As usual it seems like the risk-averse studios will wait before trying something different.   But indie filmmakers are showing that casting minority leads doesn't mean you HAVE to market your movie as a minority movie.  Recent movies like "12 Years a Slave" and "The Best Man Holiday" that would traditionally be considered only "black" movies are attracting crossover white audiences.  Pamela McClintlock and Rebecca Ford report in THR on this recent phenomena; 
"While traditional fare such as Best Man Holiday is prospering, Fruitvale Station, Lee Daniels' The Butler and 12 Years a Slave have exceeded expectations by appealing to both black and white audiences. They defy the Hollywood convention (or stereotype) that black moviegoers are interested only in aspirational comedies such as Best Man Holiday or that white audiences won't watch a film about the black experience. "A quarter of a century ago, these movies wouldn't have crossed over to a white audience," says Erik Lomis, distribution chief at The Weinstein Co., which released Fruitvale and The Butler."
However, what Alyssa Rosenberg finds striking is "how surprised many of McClintock and Ford’s sources seem by the trend, and how deep the assumption runs that white movie audiences aren’t interested in African-American leads, no matter the subject matter or genre of a project."  Noting that events like electing a black president have possibly opened white audiences to black leads, Rosenberg now asks,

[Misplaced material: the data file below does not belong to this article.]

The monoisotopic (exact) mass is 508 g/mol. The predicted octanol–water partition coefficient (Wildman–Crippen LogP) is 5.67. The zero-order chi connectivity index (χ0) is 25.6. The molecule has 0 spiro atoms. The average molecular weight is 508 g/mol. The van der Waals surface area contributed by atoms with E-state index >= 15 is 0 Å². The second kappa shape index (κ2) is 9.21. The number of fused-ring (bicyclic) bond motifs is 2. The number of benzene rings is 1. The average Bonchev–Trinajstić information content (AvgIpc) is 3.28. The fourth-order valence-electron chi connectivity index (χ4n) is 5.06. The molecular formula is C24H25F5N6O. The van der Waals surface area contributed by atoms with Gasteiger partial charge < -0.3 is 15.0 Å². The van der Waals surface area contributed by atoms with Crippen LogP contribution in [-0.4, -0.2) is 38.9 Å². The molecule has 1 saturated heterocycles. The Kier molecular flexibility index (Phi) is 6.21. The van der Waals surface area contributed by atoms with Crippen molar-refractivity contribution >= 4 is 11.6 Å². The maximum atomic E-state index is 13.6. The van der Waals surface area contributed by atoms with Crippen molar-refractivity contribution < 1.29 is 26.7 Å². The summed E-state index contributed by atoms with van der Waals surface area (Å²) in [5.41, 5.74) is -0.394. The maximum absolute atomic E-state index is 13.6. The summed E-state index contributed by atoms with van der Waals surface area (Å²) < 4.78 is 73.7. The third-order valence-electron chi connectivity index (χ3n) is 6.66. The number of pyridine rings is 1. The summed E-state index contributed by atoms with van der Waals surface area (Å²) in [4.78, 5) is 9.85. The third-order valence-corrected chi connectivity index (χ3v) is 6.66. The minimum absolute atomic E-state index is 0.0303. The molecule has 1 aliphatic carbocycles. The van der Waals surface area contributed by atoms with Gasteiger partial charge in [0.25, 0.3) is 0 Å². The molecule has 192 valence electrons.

"where does the assumption that white audiences aren’t interested in non-white characters come from? Why would a World War II movie with dogfighting pilots be interesting to white audiences if the pilots in question are white, a la Pearl Harbor*, but not if the men behind the controls are African-American, as they are in Red Tails? What makes an ensemble romantic comedy with a schticky premise where only one of the characters is black, as Chiwetel Ejiofor is in Love Actually, so wildly different from one where only one of the characters is white, as was the case in Think Like A Man? Why would we assume that only African-American audiences feel a need to reckon with the realities and legacies of slavery at a movie like 12 Years A Slave, a premise that suggests no white audiences anywhere feel shame or rage about our ancestors’ collaboration from a fundamental flaw in America’s origins, and the ways we continue to benefit from that flaw today? And why would anyone think that only African-Americans are affected when a young man is shot on a BART platform? That black men are targeted by law enforcement more frequently than white men or women doesn’t mean that the effects of such deaths are rigidly confined to African-American people, as if no white people anywhere have African-American family, friends, lovers, co-workers or co-parishoners. "